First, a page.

The island is located midway between South Africa and Argentina, on the southern end of a vast whirlpool of currents known as the South Atlantic gyre.
These currents carry debris to this part of the ocean, creating a watery garbage patch that rivals the Great Pacific Garbage Patch in the Pacific Ocean. (That trash-filled vortex is located between Hawaii and California, is more than twice the size of Texas, and contains more than 1.8 trillion pieces of plastic.)
Islands like Inaccessible that are located near these gyres (and their resulting garbage patches) accumulate exorbitant amounts of plastic debris. So they’re the perfect places for scientists to investigate the plastic whodunit.
The authors of the new study collected thousands of plastic pieces during three visits to the island: in 1984, 2009, and 2018. They found that single-use plastic bottles were the most common type of debris, and the quantity of them on the island increased by 14.7% every calendar year since their first visit.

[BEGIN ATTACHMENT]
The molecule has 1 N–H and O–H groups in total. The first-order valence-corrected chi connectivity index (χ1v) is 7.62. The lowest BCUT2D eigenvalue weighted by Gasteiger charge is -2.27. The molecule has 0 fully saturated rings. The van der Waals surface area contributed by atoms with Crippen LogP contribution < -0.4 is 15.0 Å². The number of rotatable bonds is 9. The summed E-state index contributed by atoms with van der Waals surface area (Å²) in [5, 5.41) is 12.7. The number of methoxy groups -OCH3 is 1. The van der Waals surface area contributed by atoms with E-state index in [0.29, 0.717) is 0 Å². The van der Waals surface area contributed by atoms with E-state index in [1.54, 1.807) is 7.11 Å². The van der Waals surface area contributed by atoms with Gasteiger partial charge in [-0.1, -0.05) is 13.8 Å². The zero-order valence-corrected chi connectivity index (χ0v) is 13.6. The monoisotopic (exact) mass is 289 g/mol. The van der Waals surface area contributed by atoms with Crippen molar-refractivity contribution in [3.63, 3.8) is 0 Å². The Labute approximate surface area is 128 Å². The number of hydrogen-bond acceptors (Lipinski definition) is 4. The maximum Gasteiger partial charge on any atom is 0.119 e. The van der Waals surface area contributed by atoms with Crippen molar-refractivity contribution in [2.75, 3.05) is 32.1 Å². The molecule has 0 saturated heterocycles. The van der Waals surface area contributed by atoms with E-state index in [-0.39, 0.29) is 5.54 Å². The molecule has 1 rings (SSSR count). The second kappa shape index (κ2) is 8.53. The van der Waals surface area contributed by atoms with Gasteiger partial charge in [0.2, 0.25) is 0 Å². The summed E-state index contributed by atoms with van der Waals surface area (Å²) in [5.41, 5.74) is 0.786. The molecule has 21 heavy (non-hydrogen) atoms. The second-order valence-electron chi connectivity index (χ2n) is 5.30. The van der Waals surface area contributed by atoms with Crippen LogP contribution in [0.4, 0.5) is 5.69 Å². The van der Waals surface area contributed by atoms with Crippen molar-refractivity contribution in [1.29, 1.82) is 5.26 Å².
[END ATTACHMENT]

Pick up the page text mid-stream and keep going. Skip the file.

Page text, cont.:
By analyzing manufacturer marks and date stamps on the bottles, the authors found that two-thirds of the bottles in the 1980s had traveled to the island from South America.
In 2009, only half appeared to come from that continent, while the remaining bottles were of Asian origin.
Just nine years later, Asian-made bottles — most of which were manufactured in China — accounted for 75% of the total.
A lion’s share of the Asian bottles that the researchers collected in 2018 had washed ashore within two years of their date stamps. That means they had to have come from a source closer than mainland China.
The most likely point of origin, the team decided, is Chinese merchant vessels in the Atlantic. The number of Asian cargo vessels traveling in the waters near Inaccessible Island has increased notably since the 1980s.
Plus, many of the bottles the team found had been crushed with their tops screwed on, as is customary on ships to save space, according to the lead author of the study, Peter Ryan.